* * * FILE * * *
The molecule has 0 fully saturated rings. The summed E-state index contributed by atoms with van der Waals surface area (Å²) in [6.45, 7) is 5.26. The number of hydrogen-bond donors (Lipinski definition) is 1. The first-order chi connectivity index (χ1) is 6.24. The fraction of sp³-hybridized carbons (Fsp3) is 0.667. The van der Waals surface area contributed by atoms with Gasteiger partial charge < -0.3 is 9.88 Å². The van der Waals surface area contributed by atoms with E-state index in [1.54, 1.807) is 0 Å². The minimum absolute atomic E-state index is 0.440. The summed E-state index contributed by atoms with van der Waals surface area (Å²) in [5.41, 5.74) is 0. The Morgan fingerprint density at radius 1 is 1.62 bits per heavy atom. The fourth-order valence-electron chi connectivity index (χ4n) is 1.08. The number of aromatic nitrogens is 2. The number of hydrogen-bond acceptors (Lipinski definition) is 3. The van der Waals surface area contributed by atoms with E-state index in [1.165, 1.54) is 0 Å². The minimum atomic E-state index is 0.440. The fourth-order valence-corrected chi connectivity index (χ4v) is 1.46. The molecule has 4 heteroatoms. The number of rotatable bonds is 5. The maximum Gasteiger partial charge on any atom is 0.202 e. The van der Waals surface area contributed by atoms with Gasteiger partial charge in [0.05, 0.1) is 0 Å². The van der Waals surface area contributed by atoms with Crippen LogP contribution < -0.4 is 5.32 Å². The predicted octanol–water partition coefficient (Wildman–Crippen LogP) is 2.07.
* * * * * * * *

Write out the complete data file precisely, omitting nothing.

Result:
The molecule has 0 fully saturated rings. The summed E-state index contributed by atoms with van der Waals surface area (Å²) in [6.45, 7) is 5.26. The number of hydrogen-bond donors (Lipinski definition) is 1. The first-order chi connectivity index (χ1) is 6.24. The fraction of sp³-hybridized carbons (Fsp3) is 0.667. The van der Waals surface area contributed by atoms with Gasteiger partial charge < -0.3 is 9.88 Å². The van der Waals surface area contributed by atoms with E-state index in [1.54, 1.807) is 0 Å². The minimum absolute atomic E-state index is 0.440. The summed E-state index contributed by atoms with van der Waals surface area (Å²) in [5.41, 5.74) is 0. The Morgan fingerprint density at radius 1 is 1.62 bits per heavy atom. The fourth-order valence-electron chi connectivity index (χ4n) is 1.08. The number of aromatic nitrogens is 2. The number of hydrogen-bond acceptors (Lipinski definition) is 3. The van der Waals surface area contributed by atoms with E-state index in [1.165, 1.54) is 0 Å². The minimum atomic E-state index is 0.440. The fourth-order valence-corrected chi connectivity index (χ4v) is 1.46. The molecule has 4 heteroatoms. The number of rotatable bonds is 5. The maximum Gasteiger partial charge on any atom is 0.202 e. The van der Waals surface area contributed by atoms with Gasteiger partial charge in [0.05, 0.1) is 0 Å². The van der Waals surface area contributed by atoms with Crippen LogP contribution < -0.4 is 5.32 Å². The predicted octanol–water partition coefficient (Wildman–Crippen LogP) is 2.07.